Theme: Epidemiology & Public Health Research Year: 2018
While the burden of chronic hepatitis C virus (HCV) infection is significantly higher among
people in prisons compared to the general population, testing and treatment uptake remain
suboptimal. The aim of this systematic review was to evaluate interventions to enhance HCV
testing, linkage to care and treatment uptake among people in prisons, a key population for
We searched Medline, Embase and the Cochrane Central Register of Controlled Trials for
English language articles published between January 2007 and November 2017. Studies
evaluating interventions to enhance HCV testing, linkage and treatment uptake for people in
prison were included. Two independent reviewers evaluated articles selected for full-text
review and extracted data for analysis. Disagreements were resolved by consensus.
A total of 475 unique articles were identified, 29 were retrieved for full text review and six
were included. All but one study focused on testing in prison settings. Only two were
randomized controlled trials (RCTs); the remainder were primarily single arm uncontrolled
trials. Interventions to enhance HCV testing in prison settings included combination riskbased and birth-cohort screening strategies, on-site nurse-led opt-in screening clinics with
pre-test counseling and education, and systematic dried blood spot (DBS) testing. All
interventions increased HCV testing, albeit risks for study biases were high. Only DBS
interventions were evaluated using RCTs; one study demonstrated increased HCV testing
by 14.5%; the other showed no effect. Interventions to enhance linkage included facilitated
referral for HCV assessment and scheduling of specialist appointments. All but one study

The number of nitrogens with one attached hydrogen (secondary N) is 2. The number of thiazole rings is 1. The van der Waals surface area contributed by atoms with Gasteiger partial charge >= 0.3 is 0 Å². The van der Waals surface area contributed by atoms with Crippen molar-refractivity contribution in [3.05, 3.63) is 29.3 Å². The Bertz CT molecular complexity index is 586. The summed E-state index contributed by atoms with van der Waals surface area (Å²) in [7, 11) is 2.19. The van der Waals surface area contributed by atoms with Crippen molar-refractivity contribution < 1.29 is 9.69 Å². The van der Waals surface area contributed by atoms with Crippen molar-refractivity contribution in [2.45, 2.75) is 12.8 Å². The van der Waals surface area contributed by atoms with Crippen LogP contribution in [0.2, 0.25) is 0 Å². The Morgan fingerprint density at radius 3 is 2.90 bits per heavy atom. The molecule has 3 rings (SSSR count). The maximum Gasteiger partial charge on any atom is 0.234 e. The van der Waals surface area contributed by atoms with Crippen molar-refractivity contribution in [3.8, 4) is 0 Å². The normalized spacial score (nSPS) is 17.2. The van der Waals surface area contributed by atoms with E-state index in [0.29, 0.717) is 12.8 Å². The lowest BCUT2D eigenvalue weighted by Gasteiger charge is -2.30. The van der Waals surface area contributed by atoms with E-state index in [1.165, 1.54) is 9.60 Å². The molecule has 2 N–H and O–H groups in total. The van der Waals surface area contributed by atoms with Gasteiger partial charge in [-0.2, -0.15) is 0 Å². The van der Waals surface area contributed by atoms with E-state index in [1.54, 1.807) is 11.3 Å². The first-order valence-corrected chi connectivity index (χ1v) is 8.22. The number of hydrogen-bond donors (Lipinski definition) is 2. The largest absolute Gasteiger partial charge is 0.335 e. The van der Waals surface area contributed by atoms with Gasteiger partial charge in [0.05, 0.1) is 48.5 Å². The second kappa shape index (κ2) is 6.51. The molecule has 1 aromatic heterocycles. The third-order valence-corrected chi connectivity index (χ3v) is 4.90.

was conducted in the pre-direct-acting antiviral (DAA) era; no studies were conducted in lowor middle-income countries.
While the majority of studies have focused on improving access to HCV testing in the
interferon era, rigorous controlled studies evaluating interventions to improve testing, linkage
and treatment uptake in the DAA era are necessary.
Disclosure of Interest Statement:
NK has received consulting fees from ViiV Healthcare, Merck and Gilead; research funding
from ViiV Healthcare and Gilead; and payment for lectures from Gilead. MK has received
consulting fees from ViiV Healthcare, BMS, Merck, Gilead and AbbVie; and research funding
from Merck, Gilead and ViiV Healthcare. BL has received consulting fees from ViiV
Healthcare and Gilead; research funding from Merck, Gilead and Abbvie; and payment for
lectures from Merck and Gilead. GS has received consulting fees from Merck and BMS;
research funding from Merck; and payment for lectures from Merck, BMS, Gilead and
Abbvie. JC has received consulting fees from ViiV Healthcare and Gilead; research funding
from ViiV Healthcare, Merck and Gilead; and payment for lectures from Gilead.